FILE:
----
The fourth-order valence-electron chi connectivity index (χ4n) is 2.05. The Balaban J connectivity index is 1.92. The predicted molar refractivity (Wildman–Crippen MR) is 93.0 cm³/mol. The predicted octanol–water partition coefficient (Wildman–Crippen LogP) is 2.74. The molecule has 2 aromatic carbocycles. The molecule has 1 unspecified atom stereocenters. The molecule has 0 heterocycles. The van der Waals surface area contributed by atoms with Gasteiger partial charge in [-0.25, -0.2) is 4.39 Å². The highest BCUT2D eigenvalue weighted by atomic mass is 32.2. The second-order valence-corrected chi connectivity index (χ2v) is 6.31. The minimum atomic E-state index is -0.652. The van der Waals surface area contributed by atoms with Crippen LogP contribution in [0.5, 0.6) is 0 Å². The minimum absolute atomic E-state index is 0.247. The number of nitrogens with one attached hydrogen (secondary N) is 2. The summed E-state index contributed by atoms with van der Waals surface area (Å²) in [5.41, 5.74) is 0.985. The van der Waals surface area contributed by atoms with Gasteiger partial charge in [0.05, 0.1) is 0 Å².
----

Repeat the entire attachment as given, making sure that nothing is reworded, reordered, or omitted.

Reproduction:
The fourth-order valence-electron chi connectivity index (χ4n) is 2.05. The Balaban J connectivity index is 1.92. The predicted molar refractivity (Wildman–Crippen MR) is 93.0 cm³/mol. The predicted octanol–water partition coefficient (Wildman–Crippen LogP) is 2.74. The molecule has 2 aromatic carbocycles. The molecule has 1 unspecified atom stereocenters. The molecule has 0 heterocycles. The van der Waals surface area contributed by atoms with Gasteiger partial charge in [-0.25, -0.2) is 4.39 Å². The highest BCUT2D eigenvalue weighted by atomic mass is 32.2. The second-order valence-corrected chi connectivity index (χ2v) is 6.31. The minimum atomic E-state index is -0.652. The van der Waals surface area contributed by atoms with Crippen LogP contribution in [0.5, 0.6) is 0 Å². The minimum absolute atomic E-state index is 0.247. The number of nitrogens with one attached hydrogen (secondary N) is 2. The summed E-state index contributed by atoms with van der Waals surface area (Å²) in [5.41, 5.74) is 0.985. The van der Waals surface area contributed by atoms with Gasteiger partial charge in [0.05, 0.1) is 0 Å².